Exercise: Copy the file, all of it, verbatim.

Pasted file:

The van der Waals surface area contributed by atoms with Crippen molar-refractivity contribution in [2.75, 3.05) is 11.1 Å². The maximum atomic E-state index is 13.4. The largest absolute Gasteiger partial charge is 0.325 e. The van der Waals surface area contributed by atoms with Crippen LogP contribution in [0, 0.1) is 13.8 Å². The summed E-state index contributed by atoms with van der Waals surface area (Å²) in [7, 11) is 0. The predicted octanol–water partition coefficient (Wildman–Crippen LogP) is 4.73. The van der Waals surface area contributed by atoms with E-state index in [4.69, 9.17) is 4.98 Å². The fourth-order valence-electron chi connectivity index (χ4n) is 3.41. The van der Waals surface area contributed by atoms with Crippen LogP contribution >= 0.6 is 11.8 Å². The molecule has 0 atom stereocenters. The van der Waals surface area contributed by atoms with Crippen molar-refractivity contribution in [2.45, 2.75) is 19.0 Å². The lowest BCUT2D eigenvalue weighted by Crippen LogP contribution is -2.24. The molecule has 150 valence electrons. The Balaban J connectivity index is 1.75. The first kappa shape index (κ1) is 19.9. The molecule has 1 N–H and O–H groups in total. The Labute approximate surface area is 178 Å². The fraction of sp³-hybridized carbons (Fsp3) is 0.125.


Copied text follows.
The van der Waals surface area contributed by atoms with Crippen molar-refractivity contribution in [2.75, 3.05) is 11.1 Å². The maximum atomic E-state index is 13.4. The largest absolute Gasteiger partial charge is 0.325 e. The van der Waals surface area contributed by atoms with Crippen LogP contribution in [0, 0.1) is 13.8 Å². The summed E-state index contributed by atoms with van der Waals surface area (Å²) in [7, 11) is 0. The predicted octanol–water partition coefficient (Wildman–Crippen LogP) is 4.73. The van der Waals surface area contributed by atoms with E-state index in [4.69, 9.17) is 4.98 Å². The fourth-order valence-electron chi connectivity index (χ4n) is 3.41. The van der Waals surface area contributed by atoms with Crippen LogP contribution >= 0.6 is 11.8 Å². The molecule has 0 atom stereocenters. The van der Waals surface area contributed by atoms with Crippen molar-refractivity contribution in [2.45, 2.75) is 19.0 Å². The lowest BCUT2D eigenvalue weighted by Crippen LogP contribution is -2.24. The molecule has 150 valence electrons. The Balaban J connectivity index is 1.75. The first kappa shape index (κ1) is 19.9. The molecule has 1 N–H and O–H groups in total. The Labute approximate surface area is 178 Å². The fraction of sp³-hybridized carbons (Fsp3) is 0.125.